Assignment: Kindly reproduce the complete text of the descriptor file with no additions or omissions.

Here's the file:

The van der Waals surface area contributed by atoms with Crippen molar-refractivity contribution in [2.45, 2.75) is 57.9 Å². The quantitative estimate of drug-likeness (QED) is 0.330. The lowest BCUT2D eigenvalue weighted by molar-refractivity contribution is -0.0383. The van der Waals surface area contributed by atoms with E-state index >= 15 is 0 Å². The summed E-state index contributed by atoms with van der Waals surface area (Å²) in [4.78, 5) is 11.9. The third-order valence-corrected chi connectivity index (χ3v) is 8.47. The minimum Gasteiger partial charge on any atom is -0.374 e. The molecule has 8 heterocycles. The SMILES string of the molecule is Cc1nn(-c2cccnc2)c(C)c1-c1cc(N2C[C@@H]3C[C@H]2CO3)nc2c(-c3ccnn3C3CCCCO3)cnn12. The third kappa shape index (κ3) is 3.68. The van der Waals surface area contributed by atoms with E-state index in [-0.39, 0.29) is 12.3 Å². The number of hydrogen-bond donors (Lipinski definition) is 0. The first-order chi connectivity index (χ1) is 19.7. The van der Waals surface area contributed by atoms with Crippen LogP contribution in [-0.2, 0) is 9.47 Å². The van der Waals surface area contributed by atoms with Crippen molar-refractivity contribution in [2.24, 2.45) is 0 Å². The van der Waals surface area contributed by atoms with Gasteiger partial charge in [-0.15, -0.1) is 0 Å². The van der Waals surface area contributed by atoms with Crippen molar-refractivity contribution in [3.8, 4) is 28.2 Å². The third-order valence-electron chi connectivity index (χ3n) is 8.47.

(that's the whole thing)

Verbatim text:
The van der Waals surface area contributed by atoms with Crippen molar-refractivity contribution in [2.45, 2.75) is 57.9 Å². The quantitative estimate of drug-likeness (QED) is 0.330. The lowest BCUT2D eigenvalue weighted by molar-refractivity contribution is -0.0383. The van der Waals surface area contributed by atoms with E-state index >= 15 is 0 Å². The summed E-state index contributed by atoms with van der Waals surface area (Å²) in [4.78, 5) is 11.9. The third-order valence-corrected chi connectivity index (χ3v) is 8.47. The minimum Gasteiger partial charge on any atom is -0.374 e. The molecule has 8 heterocycles. The SMILES string of the molecule is Cc1nn(-c2cccnc2)c(C)c1-c1cc(N2C[C@@H]3C[C@H]2CO3)nc2c(-c3ccnn3C3CCCCO3)cnn12. The third kappa shape index (κ3) is 3.68. The van der Waals surface area contributed by atoms with E-state index in [-0.39, 0.29) is 12.3 Å². The number of hydrogen-bond donors (Lipinski definition) is 0. The first-order chi connectivity index (χ1) is 19.7. The van der Waals surface area contributed by atoms with Crippen LogP contribution in [-0.2, 0) is 9.47 Å². The van der Waals surface area contributed by atoms with Crippen molar-refractivity contribution in [2.24, 2.45) is 0 Å². The van der Waals surface area contributed by atoms with Gasteiger partial charge in [-0.15, -0.1) is 0 Å². The van der Waals surface area contributed by atoms with Crippen molar-refractivity contribution in [3.8, 4) is 28.2 Å². The third-order valence-electron chi connectivity index (χ3n) is 8.47.